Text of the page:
Police spokesman Sergeant Ahmed Shiyam said the MPS was not commenting at this stage.

“A culture of torture”?

The government’s decision was surprising not only because it risked duplicating the work of the PIC, but because “these [beatings] appear to happen every day. I don’t know what’s special about this incident, I’m guessing the beatings were very severe,” Shahindha said.

Incidents of police brutality were usually confined to a minority of field officers, she said.

“I wouldn’t call it a culture any more. We find during our investigations that senior police are unware of what goes on in the field as to brutality. The problem is that some of the field officers are still carrying it around. It has reduced quite a lot, but now they do it inside and don’t let people see, unlike during the demonstrations when police used to beat people in broad daylight. Now it happens either in police vehicles or detention centres.”

She was positive about the appointment of Aswan to the new role of State Minister for Home Affairs, “although I would like to know more about the committee’s mandate.”

Zuhair said the committee’s aim was police reform following “public complaints about the culture of the force”, and “nothing to do with police integrity.”

For his part, Aswan said he had only just taken up the new post after being on holiday for two weeks and was still gathering information. The appointment was “sudden”, he said, adding that while he believed his law enforcement experience would be very valuable for his new role, he had “mixed feelings” about leaving his customs portfolio.


Former president accuses government of obstructing his social work

The secretariat of the former president has accused senior government officials of blocking funding for his office and attempting to obstruct its work.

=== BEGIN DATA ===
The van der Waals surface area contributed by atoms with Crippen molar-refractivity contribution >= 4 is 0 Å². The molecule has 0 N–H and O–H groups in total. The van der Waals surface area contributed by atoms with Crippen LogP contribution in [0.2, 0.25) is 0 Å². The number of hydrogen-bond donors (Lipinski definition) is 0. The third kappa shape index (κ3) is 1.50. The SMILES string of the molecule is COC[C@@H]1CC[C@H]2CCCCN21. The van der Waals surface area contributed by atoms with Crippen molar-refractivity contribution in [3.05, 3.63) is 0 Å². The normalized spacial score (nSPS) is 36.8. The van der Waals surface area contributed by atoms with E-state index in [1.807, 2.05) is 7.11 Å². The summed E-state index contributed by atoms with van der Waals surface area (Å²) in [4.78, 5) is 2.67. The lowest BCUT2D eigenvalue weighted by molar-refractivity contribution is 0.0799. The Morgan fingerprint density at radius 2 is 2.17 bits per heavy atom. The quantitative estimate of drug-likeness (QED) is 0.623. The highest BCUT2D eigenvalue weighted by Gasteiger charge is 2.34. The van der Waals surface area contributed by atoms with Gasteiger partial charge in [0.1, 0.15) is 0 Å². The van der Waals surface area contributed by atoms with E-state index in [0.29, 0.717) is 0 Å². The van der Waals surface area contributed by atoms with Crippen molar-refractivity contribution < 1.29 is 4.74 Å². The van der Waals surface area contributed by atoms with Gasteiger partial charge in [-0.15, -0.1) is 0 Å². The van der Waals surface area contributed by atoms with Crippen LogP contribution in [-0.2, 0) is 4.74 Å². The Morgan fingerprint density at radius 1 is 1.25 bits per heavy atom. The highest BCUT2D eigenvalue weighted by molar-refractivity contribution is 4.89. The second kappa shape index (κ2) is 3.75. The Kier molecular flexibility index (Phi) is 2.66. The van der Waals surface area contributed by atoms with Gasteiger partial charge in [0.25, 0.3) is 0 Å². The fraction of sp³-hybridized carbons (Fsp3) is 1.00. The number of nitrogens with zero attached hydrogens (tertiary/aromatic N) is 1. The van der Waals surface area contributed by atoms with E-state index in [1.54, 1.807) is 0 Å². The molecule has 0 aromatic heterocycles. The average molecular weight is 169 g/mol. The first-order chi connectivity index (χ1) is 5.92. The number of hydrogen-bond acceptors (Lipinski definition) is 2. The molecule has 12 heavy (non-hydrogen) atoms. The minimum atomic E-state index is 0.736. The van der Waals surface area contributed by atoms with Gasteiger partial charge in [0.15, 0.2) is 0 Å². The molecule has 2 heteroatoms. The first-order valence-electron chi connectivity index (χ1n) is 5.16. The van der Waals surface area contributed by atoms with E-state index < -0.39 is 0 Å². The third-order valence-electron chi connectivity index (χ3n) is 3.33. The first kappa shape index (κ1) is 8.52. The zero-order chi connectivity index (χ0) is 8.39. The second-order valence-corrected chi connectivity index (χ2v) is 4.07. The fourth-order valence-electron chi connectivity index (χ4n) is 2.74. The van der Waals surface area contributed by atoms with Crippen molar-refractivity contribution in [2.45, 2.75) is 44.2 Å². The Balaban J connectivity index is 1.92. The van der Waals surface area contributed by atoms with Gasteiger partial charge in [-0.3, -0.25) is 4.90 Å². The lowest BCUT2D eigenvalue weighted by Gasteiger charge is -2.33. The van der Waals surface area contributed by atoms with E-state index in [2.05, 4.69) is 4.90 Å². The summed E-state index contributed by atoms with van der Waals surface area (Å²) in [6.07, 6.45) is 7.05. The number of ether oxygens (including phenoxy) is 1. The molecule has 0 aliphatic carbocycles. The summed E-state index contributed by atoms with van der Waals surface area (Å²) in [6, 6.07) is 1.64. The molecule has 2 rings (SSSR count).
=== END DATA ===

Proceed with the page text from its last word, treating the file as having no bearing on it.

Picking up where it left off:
A press release issued by the office of former President Maumoon Abdul Gayoom states that it was created on 11 December 2009 under legislation passed t last year by parliament to provide protection and privileges for former presidents.

“Under article eight of the law on protection and privileges for former presidents, the state has to arrange up to Rf175,000 a month for an office, employees and ‘other matters’ for former presidents ‘should they want to’ do social work of benefit to community,” reads the press statement.

It adds that the legislation leaves the formation of the office to the discretion of former presidents, and not parliament or the government.

Article 140 states, “A member of the cabinet shall be given responsibility for each authority or institute established by government or the People’s Majlis, except for independent institutions specified in this constitution or established pursuant to a law.”

However the statement adds that “it is clear” that a cabinet minister does not have to be responsible for the office and moreover, it was “regrettable” that senior government officials were claiming that the former president did not have the authority to create such an office and were “attempting to obstruct” the work of the former president.